WASHINGTON — House Armed Services Committee leaders are calling for a full investigation and appropriate punishment amid reports of potentially hundreds of Marines distributing nude photos of their female colleagues.
Marine Corps spokesman Maj. Clark Carpenter told the Marine Corps Times over the weekend that the Naval Criminal Investigative Service is investigating the matter.
“The success of every Marine, every team, every unit and command throughout our Corps is based on mutual trust and respect,” Commandant Robert Neller told the paper in a statement. “I expect every Marine to demonstrate the highest integrity and loyalty to fellow Marines at all times, on duty, off-duty and online.”
According to the Center for Investigative Reporting’s Reveal News, since Jan. 30 nude photos of more than two dozen active duty and veteran women, including officers and enlisted, have been distributed on a private Facebook page and via Google Drive by their full name, rank and station.
“In one instance, a female corporal in uniform was followed at Camp Lejeune, North Carolina, by a fellow Marine, who surreptitiously photographed her as she picked up her gear. Those photographs were posted on the Facebook group Marines United, which has nearly 30,000 followers, drawing dozens of obscene comments,” said the CIR report. “…The photo sharing began less than a month after the first Marine infantry unit was assigned women Jan. 5.”
Marine Corps officials said the Marine who took the Camp Lejeune photos has been discharged from active duty.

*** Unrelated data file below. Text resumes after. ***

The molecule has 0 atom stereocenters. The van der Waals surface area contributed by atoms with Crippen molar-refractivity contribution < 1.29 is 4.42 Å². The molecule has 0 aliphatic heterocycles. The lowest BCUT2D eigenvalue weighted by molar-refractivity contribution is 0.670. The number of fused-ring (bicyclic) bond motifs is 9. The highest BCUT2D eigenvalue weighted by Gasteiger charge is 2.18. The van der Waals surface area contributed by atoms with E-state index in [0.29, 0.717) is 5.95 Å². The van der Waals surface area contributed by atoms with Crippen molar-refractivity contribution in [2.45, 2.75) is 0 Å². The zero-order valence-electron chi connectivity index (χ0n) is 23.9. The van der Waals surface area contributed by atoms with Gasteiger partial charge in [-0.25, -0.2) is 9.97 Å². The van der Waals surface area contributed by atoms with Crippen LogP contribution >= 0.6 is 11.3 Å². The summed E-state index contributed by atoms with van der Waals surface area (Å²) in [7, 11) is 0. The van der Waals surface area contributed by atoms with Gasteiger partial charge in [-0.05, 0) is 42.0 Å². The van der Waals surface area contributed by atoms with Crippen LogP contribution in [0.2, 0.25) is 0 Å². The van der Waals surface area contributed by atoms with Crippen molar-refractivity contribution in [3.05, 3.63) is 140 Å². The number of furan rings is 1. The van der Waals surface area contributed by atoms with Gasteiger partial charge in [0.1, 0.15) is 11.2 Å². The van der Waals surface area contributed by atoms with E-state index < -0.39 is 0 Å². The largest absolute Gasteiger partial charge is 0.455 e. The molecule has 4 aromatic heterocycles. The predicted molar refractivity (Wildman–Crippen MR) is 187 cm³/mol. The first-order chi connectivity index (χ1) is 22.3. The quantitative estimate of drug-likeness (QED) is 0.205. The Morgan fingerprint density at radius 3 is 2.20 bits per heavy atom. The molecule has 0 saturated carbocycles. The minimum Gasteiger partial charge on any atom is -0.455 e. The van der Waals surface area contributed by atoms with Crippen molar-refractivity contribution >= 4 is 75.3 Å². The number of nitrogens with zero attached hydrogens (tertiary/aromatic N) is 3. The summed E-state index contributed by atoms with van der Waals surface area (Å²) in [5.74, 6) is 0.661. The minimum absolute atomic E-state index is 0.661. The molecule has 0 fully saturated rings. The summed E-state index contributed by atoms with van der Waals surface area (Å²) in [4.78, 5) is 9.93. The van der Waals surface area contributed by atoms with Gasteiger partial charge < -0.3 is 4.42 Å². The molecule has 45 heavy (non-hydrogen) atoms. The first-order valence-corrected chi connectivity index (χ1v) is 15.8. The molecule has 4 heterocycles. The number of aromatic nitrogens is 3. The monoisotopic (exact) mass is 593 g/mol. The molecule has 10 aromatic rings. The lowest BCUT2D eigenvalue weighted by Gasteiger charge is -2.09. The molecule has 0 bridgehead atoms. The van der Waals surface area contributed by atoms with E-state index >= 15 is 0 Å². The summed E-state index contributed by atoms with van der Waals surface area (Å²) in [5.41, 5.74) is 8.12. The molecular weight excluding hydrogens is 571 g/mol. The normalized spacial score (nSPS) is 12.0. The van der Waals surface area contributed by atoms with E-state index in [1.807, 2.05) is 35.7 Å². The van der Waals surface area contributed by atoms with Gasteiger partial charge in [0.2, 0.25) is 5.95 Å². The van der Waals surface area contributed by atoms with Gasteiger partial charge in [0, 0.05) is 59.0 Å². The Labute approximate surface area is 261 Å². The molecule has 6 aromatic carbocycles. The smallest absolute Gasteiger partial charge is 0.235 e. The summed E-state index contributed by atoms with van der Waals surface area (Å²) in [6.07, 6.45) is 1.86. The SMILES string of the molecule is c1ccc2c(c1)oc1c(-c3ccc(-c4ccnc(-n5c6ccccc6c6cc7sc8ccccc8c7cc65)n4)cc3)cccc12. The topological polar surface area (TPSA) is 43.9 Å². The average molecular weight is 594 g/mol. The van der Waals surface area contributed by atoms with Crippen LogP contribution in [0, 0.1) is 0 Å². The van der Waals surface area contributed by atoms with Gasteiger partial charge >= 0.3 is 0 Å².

“More than 2,500 comments about the photos were left by group members, many of whom used their personal Facebook accounts that include their names, ranks and duty stations. Some invited others to collect, identify and share photos of naked or scantily clad servicewomen,” the report continued. “…Dozens of now-deleted Google Drive folders linked from the Facebook page included dossiers of women containing their names, military branches, nude photographs, screenshots of their social media accounts and images of sexual acts.”
An internal Marine Corps memo on how to deal with the scandal noted that “the story will likely spark shares and discussions across social media, offering venues for Marines and former Marines who may victim blame, i.e., ‘they shouldn’t have taken the photos in the first place,’ or bemoan that they believe the Corps is becoming soft or politically correct.”
“We expect Marines to speak up and speak out when it comes to any behavior that seeks to demean or degrade others. Don’t let silence be consent,” the memo notes, adding that Marines involved in explicit photo sharing could be in violation of Article 133 (for officers) or Article 134 of the Uniform Code of Military Justice. “If a Marine shared a photo of another person that was taken without that person’s consent and under circumstances in which that other person had a reasonable expectation of privacy, the Marine could potentially be charged with a violation of Article 120c, UCMJ, for broadcasting or distribution of an indecent visual recording. A Marine who directly participates in, encourages, or condones such actions could also be subjected to criminal proceedings or adverse administrative actions.”
Armed Services Committee Ranking Member Adam Smith (D-Wash.) called the behavior by Marines and former Marines “degrading, dangerous, and completely unacceptable.”
“I expect that the Marine Corps Commandant, General Neller, will use his resources to fully investigate these acts and bring to justice any individuals who have broken the law and violated the rights of other service members,” Smith said. “He must also ensure that the victims are taken care of. The military men and women who proudly volunteer to serve their country should not have to deal with this kind of reprehensible conduct.”
Chairman Mac Thornberry (R-Texas) said in a statement that “revelations of this sort of treatment against fellow Marines are troubling.”
“Degrading behavior of this kind is entirely unacceptable. They and the nation deserve better,” he said. “I expect the Marine Corps to investigate this matter fully with appropriate consequences for those who willingly participated.”